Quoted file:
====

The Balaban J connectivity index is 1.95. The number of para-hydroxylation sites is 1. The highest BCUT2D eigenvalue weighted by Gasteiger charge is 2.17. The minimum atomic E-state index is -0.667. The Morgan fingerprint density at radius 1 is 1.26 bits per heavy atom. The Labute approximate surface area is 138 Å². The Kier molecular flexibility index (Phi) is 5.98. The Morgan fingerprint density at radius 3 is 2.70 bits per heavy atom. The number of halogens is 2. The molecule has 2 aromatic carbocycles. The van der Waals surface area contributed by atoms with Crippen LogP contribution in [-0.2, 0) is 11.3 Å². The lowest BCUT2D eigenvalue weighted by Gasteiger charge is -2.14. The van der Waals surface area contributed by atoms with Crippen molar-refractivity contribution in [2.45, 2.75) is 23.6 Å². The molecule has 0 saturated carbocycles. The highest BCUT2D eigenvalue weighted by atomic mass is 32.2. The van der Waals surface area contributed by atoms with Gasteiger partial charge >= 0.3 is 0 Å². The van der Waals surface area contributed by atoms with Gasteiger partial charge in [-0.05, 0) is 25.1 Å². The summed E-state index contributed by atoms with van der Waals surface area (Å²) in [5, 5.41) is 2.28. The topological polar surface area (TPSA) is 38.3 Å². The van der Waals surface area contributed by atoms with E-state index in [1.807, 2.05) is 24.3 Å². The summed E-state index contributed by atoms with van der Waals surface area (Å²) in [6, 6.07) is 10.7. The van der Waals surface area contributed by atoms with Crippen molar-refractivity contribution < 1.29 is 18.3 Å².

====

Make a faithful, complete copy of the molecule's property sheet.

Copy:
The Balaban J connectivity index is 1.95. The number of para-hydroxylation sites is 1. The highest BCUT2D eigenvalue weighted by Gasteiger charge is 2.17. The minimum atomic E-state index is -0.667. The Morgan fingerprint density at radius 1 is 1.26 bits per heavy atom. The Labute approximate surface area is 138 Å². The Kier molecular flexibility index (Phi) is 5.98. The Morgan fingerprint density at radius 3 is 2.70 bits per heavy atom. The number of halogens is 2. The molecule has 2 aromatic carbocycles. The van der Waals surface area contributed by atoms with Crippen LogP contribution in [-0.2, 0) is 11.3 Å². The lowest BCUT2D eigenvalue weighted by Gasteiger charge is -2.14. The van der Waals surface area contributed by atoms with Crippen molar-refractivity contribution in [2.45, 2.75) is 23.6 Å². The molecule has 0 saturated carbocycles. The highest BCUT2D eigenvalue weighted by atomic mass is 32.2. The van der Waals surface area contributed by atoms with Gasteiger partial charge >= 0.3 is 0 Å². The van der Waals surface area contributed by atoms with Gasteiger partial charge in [-0.05, 0) is 25.1 Å². The summed E-state index contributed by atoms with van der Waals surface area (Å²) in [5, 5.41) is 2.28. The topological polar surface area (TPSA) is 38.3 Å². The van der Waals surface area contributed by atoms with E-state index in [1.807, 2.05) is 24.3 Å². The summed E-state index contributed by atoms with van der Waals surface area (Å²) in [6, 6.07) is 10.7. The van der Waals surface area contributed by atoms with Crippen molar-refractivity contribution < 1.29 is 18.3 Å².